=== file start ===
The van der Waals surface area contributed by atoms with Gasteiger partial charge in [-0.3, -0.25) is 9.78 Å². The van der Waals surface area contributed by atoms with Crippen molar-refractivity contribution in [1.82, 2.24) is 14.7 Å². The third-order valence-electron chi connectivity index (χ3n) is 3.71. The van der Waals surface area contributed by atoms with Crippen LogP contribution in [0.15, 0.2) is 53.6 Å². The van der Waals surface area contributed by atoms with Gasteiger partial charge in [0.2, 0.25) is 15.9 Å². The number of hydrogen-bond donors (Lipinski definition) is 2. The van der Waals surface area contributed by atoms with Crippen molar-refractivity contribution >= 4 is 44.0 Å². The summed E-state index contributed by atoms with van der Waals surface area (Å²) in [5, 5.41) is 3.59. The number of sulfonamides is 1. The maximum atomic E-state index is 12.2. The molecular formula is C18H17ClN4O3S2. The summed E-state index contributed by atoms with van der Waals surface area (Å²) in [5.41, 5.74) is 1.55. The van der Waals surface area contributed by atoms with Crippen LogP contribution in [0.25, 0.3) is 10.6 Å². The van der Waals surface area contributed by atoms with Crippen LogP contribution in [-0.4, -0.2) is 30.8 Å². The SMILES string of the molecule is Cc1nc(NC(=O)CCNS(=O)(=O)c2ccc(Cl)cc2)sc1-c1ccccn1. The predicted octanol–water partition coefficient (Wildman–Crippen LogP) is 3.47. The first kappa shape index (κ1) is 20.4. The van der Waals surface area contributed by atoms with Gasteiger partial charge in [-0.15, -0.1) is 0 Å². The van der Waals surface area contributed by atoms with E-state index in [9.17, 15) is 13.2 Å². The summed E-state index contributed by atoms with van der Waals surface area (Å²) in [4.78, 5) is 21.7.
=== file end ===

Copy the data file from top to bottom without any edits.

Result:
The van der Waals surface area contributed by atoms with Gasteiger partial charge in [-0.3, -0.25) is 9.78 Å². The van der Waals surface area contributed by atoms with Crippen molar-refractivity contribution in [1.82, 2.24) is 14.7 Å². The third-order valence-electron chi connectivity index (χ3n) is 3.71. The van der Waals surface area contributed by atoms with Crippen LogP contribution in [0.15, 0.2) is 53.6 Å². The van der Waals surface area contributed by atoms with Gasteiger partial charge in [0.2, 0.25) is 15.9 Å². The number of hydrogen-bond donors (Lipinski definition) is 2. The van der Waals surface area contributed by atoms with Crippen molar-refractivity contribution >= 4 is 44.0 Å². The summed E-state index contributed by atoms with van der Waals surface area (Å²) in [5, 5.41) is 3.59. The number of sulfonamides is 1. The maximum atomic E-state index is 12.2. The molecular formula is C18H17ClN4O3S2. The summed E-state index contributed by atoms with van der Waals surface area (Å²) in [5.41, 5.74) is 1.55. The van der Waals surface area contributed by atoms with Crippen LogP contribution in [0.25, 0.3) is 10.6 Å². The van der Waals surface area contributed by atoms with Crippen LogP contribution in [-0.4, -0.2) is 30.8 Å². The SMILES string of the molecule is Cc1nc(NC(=O)CCNS(=O)(=O)c2ccc(Cl)cc2)sc1-c1ccccn1. The predicted octanol–water partition coefficient (Wildman–Crippen LogP) is 3.47. The first kappa shape index (κ1) is 20.4. The van der Waals surface area contributed by atoms with Gasteiger partial charge in [-0.15, -0.1) is 0 Å². The van der Waals surface area contributed by atoms with E-state index in [9.17, 15) is 13.2 Å². The summed E-state index contributed by atoms with van der Waals surface area (Å²) in [4.78, 5) is 21.7.